Figure 3. Total phenolics in flowers and leaves of N. nuda in situ plants from different habitats. (A) Distribution map of N. nuda in Bulgaria shown in dark color according to Assyov et al. (2012). Arrows indicate the habitats of the studied in situ plants in Pirin, Rhodopes and Rila # 1 and Rila # 2. Samples of vouchers are deposited in the Herbarium of Sofia University “St. Kliment Ohridski,” Sofia, Bulgaria. (B) Total content of phenolics in flowers and leaves from in situ populations: total phenolic content; total flavonoid content. Mean values ± SE (15 plants; n ≥ 3 technical repeats). One–way ANOVA (Holm–Sidak) test was applied to determine the statistical difference between the variants (shown in different letters).
Figure 4. Nepeta nuda phenolics in in situ, in vitro and ex vitro growth conditions. (A) N. nuda variants: location and photograph of a plant from in situ population; in vitro plants at 5 weeks; ex vitro adapted plants for 1 year. (B) Total content of phenolics in flowers and leaves from in situ and ex vitro plants, and in vitro plants: total phenolic content; total flavonoid content. Mean values ± SE (15 plants; n ≥ 3 technical repeats). One-way ANOVA (Holm–Sidak) test was applied to determine the statistical difference between the variants (shown in different letters).
Differential Biological Activities of Wild-Grown and in vitro Cultivated Plants
Before testing the biological activities of the extracts, a comparative analysis of the yield using different solvents (water, methanol, ethanol, acetone, and chloroform) was carried out. The highest yield was achieved when water was used for extraction (nearly 37%), and the lowest with acetone (4%) as a solvent (Supplementary Table S2A). The extraction with water and methanol produced the highest phenolic content (nearly 100 mg gExtract−1), and the lowest was detected with chloroform (7-mg gExtract−1). Flavonoid content was enriched in acetone and ethanol (68- and 24-mg gExtract−1, respectively) extracts. The EC50 for DPPH-scavenging demonstrated the largest antioxidant activity in water and methanol extracts followed by ethanol, acetone and chloroform (in chloroform the activity was almost lacking). Pearson correlation analysis in Supplementary Table S2A shows a significant correlation between the amount of phenolics and DPPH scavenging activity (R = −0.706 with p = 0.001). Furthermore, a comparison between the crude methanol extracts of N. nuda variants revealed the most effective DPPH radical scavenging (mM Trolox gDW−1) in the flowers of wild-grown plants followed by the leaves, whereas a pronounced decline in the in vitro cultivated plants was observed (Table 1). In accordance, significant correlation (R = 0.943, p = 0.0004) was confirmed between the DPPH activity and the phenolic content.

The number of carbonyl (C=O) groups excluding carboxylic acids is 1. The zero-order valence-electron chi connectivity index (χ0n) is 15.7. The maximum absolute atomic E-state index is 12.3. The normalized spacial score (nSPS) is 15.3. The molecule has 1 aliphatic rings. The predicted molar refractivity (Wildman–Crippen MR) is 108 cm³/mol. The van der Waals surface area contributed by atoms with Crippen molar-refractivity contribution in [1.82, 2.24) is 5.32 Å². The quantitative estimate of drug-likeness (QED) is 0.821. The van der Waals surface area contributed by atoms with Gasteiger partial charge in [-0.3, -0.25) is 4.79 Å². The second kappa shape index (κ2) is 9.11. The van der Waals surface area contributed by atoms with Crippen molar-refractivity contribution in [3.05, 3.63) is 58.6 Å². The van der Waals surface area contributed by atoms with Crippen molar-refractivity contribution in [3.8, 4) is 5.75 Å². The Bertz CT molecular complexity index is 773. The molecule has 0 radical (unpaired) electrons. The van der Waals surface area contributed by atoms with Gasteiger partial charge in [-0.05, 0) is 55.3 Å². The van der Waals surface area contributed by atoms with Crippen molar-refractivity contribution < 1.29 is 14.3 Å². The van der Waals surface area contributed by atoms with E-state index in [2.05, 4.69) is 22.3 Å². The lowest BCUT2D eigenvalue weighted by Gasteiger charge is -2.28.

Next, the biological activity of N. nuda water extracts from the ex vitro flowers and leaves and the in vitro plants was compared. To evaluate the cytotoxicity of the extracts, the concentrations in the range 0.125–9.0 mg ml−1 were applied on MDBK cells (Table 2). The most toxic was the extract from the leaves of ex vitro plants (CC50 = 5.2 mg ml−1) and the least toxic was the water extract from in vitro grown plants (CC50=7.5 mg ml−1). The strong antiviral potential of water extracts from the flowers of ex vitro grown N. nuda manifested by the inhibition of viral replication and cell survival was dose dependent. The treatment of HHV-1 strain F with the flower water extract was performed simultaneously and 1 h after cell inoculation reaching antiviral cell protection at MNC 81.37% (EC50 0.599 mg ml−1) and 65.62% (EC50 1.155 mg ml−1), respectively (Table 2). The water extract from the leaves of ex vitro grown N. nuda also showed substantial antiviral potential (Table 2) but only after simultaneous cell inoculation. At MNC, the cell protection reached 75.18% (EC50 0.725 mg ml−1). After the addition of leaf water extracts 1 h after cell inoculation at MNC, the cell protection hardly reached 43.87%. Water extracts from in vitro grown plants showed no antiviral activity (Table 2).
Further, we tested the antibacterial activity of N. nuda extracts against selected Gram (–) and Gram (+) bacteria by three different methods: Disk diffusion, microdilution with the establishment of MIC in liquid bacterial suspension, and lethal MBC by simultaneous plating of extract and bacteria on an agar plate (Table 3; Supplementary Figure S1). The antibacterial activity of N. nuda extracts against the tested bacterial strains was confirmed by all the three approaches. Interestingly, the extracts from in situ and in vitro plants showed similar activity, which suggests that the antibacterial activity of N. nuda was not affected by environmental conditions. The disk diffusion assay was suitable for testing of phenolic standards, as its application indicated that the phenolic acids FA and GA had antibacterial activity against the tested bacterial strains, while the flavonoid Q did not have any effect (Supplementary Figure S2).
Environmental Impact on N. nuda Metabolites